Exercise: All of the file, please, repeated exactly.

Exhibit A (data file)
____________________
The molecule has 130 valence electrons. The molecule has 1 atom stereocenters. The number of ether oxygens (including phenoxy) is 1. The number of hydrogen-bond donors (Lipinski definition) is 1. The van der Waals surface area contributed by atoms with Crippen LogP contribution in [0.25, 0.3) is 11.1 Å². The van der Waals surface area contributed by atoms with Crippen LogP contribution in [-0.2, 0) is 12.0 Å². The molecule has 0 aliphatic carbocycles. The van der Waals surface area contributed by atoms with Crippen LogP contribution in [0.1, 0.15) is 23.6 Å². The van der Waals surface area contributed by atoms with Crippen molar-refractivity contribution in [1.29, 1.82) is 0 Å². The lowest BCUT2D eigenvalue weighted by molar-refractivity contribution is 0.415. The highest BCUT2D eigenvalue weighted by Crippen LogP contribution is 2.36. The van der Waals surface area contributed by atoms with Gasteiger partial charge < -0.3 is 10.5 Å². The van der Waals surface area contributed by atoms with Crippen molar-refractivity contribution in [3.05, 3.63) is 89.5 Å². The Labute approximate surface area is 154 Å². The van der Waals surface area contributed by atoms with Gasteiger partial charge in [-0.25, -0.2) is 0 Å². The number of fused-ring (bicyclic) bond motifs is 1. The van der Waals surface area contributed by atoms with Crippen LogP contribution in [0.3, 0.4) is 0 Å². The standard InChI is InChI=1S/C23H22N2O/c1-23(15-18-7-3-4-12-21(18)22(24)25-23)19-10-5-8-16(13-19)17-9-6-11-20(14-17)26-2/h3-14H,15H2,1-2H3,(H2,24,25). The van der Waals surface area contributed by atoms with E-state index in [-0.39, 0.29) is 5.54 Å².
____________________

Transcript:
The molecule has 130 valence electrons. The molecule has 1 atom stereocenters. The number of ether oxygens (including phenoxy) is 1. The number of hydrogen-bond donors (Lipinski definition) is 1. The van der Waals surface area contributed by atoms with Crippen LogP contribution in [0.25, 0.3) is 11.1 Å². The van der Waals surface area contributed by atoms with Crippen LogP contribution in [-0.2, 0) is 12.0 Å². The molecule has 0 aliphatic carbocycles. The van der Waals surface area contributed by atoms with Crippen LogP contribution in [0.1, 0.15) is 23.6 Å². The van der Waals surface area contributed by atoms with Crippen molar-refractivity contribution in [1.29, 1.82) is 0 Å². The lowest BCUT2D eigenvalue weighted by molar-refractivity contribution is 0.415. The highest BCUT2D eigenvalue weighted by Crippen LogP contribution is 2.36. The van der Waals surface area contributed by atoms with Gasteiger partial charge < -0.3 is 10.5 Å². The van der Waals surface area contributed by atoms with Crippen molar-refractivity contribution in [3.05, 3.63) is 89.5 Å². The Labute approximate surface area is 154 Å². The van der Waals surface area contributed by atoms with Gasteiger partial charge in [-0.25, -0.2) is 0 Å². The number of fused-ring (bicyclic) bond motifs is 1. The van der Waals surface area contributed by atoms with Crippen LogP contribution in [0.3, 0.4) is 0 Å². The standard InChI is InChI=1S/C23H22N2O/c1-23(15-18-7-3-4-12-21(18)22(24)25-23)19-10-5-8-16(13-19)17-9-6-11-20(14-17)26-2/h3-14H,15H2,1-2H3,(H2,24,25). The van der Waals surface area contributed by atoms with E-state index in [-0.39, 0.29) is 5.54 Å².